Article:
In what must be an alarming surge of antisemitism, the council of Montgomery County, Maryland, is planning a vote to adopt a new definition of antisemitism. But why is there a need for a new definition? Antisemitism is racism directed against Jews, pure and simple. So what is so wrong with this definition that Montgomery County feels the need to have a vote to adopt a new one? What is wrong in this county that requires this vote?
The council issued a statement in July announcing that,
The resolution, introduced by the Council and led by Councilmember Friedson, comes in response to the disturbing rise of antisemitism and acts of assault, vandalism and harassment against Jewish community members and Jewish organizations across the County and nation.”
Even if it is true that there is a rise in antisemitism, a new definition will not help. Racism does not need to be redefined in order to be eliminated. What is needed in order to eradicate racism is a commitment to fight it. What is called for is a commitment to anti-racism, and anti-Zionism is anti-racism. The purpose of the Zionist campaign to have the IHRA definition adopted by governmental and non-governmental organizations around the world is that they recognize that there is a growing understanding that the fight against racism must include a fight against Zionism.
The resolution itself states that its purpose is “to Define and Address Antisemitism.” They would do well to be reminded that antisemitism is well-defined already as racism directed towards Jewish people. As for addressing antisemitism, the IHRA definition is merely a Zionist attempt to silence those who are seriously critical of Israel and of Zionism. It was neither intended nor is capable of addressing racism in any form, let alone fight antisemitism.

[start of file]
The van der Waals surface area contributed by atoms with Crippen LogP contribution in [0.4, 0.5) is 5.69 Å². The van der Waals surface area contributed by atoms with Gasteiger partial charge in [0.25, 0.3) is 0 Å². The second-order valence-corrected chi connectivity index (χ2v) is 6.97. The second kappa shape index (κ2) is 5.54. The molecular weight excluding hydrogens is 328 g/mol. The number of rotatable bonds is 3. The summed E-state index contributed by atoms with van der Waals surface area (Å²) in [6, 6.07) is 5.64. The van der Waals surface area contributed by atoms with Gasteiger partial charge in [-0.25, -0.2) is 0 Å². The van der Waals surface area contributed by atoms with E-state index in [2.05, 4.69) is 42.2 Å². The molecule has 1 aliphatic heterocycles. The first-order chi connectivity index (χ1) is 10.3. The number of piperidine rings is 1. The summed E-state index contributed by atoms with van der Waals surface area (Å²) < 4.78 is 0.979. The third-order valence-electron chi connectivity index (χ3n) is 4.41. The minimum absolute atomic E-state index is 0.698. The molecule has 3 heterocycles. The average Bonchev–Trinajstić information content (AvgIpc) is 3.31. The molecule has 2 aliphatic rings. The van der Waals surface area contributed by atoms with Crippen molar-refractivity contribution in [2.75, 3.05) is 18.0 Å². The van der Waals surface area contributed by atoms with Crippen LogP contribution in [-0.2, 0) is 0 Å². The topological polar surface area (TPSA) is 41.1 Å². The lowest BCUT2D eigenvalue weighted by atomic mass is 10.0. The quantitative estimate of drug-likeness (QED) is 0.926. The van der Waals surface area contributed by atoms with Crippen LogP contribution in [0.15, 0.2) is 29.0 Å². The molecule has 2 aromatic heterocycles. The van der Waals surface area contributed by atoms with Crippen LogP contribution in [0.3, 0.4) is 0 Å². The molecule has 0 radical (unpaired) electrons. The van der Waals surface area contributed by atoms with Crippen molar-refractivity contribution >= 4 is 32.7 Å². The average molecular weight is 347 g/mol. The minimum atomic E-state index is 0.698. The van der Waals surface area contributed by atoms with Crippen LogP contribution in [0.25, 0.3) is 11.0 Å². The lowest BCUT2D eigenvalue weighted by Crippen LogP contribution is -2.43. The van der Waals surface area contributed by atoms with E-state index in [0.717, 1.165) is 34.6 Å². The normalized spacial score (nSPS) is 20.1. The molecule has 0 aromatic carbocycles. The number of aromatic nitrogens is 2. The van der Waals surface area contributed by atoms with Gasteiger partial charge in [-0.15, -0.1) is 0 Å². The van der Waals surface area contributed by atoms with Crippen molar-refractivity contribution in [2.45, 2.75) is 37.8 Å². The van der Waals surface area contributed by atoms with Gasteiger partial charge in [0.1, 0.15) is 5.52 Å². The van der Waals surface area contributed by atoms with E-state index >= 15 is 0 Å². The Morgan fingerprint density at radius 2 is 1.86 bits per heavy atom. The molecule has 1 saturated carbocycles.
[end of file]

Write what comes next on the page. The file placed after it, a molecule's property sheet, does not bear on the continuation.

Zionism is a racist ideology that has produced an apartheid regime. Zionist groups, mostly non-governmental not-for-profit organizations with a tax exemption are dedicated to passing pro-Israel, Pro-Zionist resolutions throughout the country, and adopting the IHRA definition is one of them.
Apparently, the public was not notified about the plan for the council to vote on the IHRA definition. It was discovered by accident, and very soon afterward, Montgomery Council received hundreds of emails demanding they refrain from voting to adopt it. Public pressure eventually brought about a postponement of the vote. Now it still is not clear when the vote will take place, but there are concerns that it will be coming up soon, once again, unannounced.
If antisemitism is really such a serious problem in Montgomery County, then why is this not brought up to public discussion? If the members of the council are so concerned, why do they not invite experts to speak about the pros and cons of redefining antisemitism and what might be the best ways to fight racism? If indeed there is a rise in racist incidents in Montgomery County, it is highly unlikely that only Jewish people are being targeted. One may expect that Black residents and other minorities are targeted as well. In which case there needs to be real action taking place: education, human resources, and law enforcement should all be part of this effort to curb the rise of racism in the area.